New York State has paid out $4.8 billion in personal income tax refunds so far this year, state Comptroller Thomas P. DiNapoli announced Friday.
The refunds were sent to 4.9 million filers.
DiNapoli said another 140,000 refunds totaling $160.1 million are expected to be paid this month. About 7 million refunds are sent every year.
The state Tax Department estimated the average refund totaled $820, though it disagreed with the comptroller on the total amount of refunds paid to date, saying it was $4.1 billion as of Thursday. The average refund was $826 last year.
Tuesday is the deadline for filing personal income tax returns. Taxpayers can check the status of their refund and sign up for email notifications at tax.ny.gov/pit/file/refund.htm.
DiNapoli said his auditors have stopped $24.2 million in fraudulent refunds so far this year. This is on top of fraud discovered by the tax department.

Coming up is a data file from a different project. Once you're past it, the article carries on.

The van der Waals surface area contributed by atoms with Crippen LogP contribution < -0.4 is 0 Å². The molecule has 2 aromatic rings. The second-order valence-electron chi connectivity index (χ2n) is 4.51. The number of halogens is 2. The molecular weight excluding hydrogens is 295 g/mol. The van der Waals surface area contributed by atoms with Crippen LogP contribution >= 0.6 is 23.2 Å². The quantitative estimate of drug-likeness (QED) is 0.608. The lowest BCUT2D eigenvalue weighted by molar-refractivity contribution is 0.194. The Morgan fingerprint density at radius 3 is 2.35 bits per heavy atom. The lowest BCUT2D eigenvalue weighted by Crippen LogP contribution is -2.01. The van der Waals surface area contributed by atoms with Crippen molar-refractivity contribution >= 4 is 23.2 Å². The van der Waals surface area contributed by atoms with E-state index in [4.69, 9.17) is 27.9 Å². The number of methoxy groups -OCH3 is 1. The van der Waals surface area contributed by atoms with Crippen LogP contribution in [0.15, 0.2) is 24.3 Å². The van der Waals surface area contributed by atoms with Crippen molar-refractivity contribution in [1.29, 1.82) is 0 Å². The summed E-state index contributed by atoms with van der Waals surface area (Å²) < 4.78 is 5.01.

Department spokesman James Gazzale said it has set aside 321,752 requests for refunds as of Friday "because they are suspicious." The requests totaled $383 million, he said.
The comptroller’s office reviews refund requests approved by the department before issuing checks. DiNapoli said a majority of the fraud discovered by his auditors stemmed from tax returns where taxpayers claimed tax credits based on a fake or inflated number of dependents, understated income or provided other false information.
He also said his office stopped more than $3 million in refunds that were tied to unscrupulous tax preparers who filed false returns containing such things as questionable Social Security numbers and intentionally misstated deductions.
Approximately 92 percent of taxpayers file their returns electronically, according to the tax department spokesman. Ten million personal income tax returns are filed annually in the state.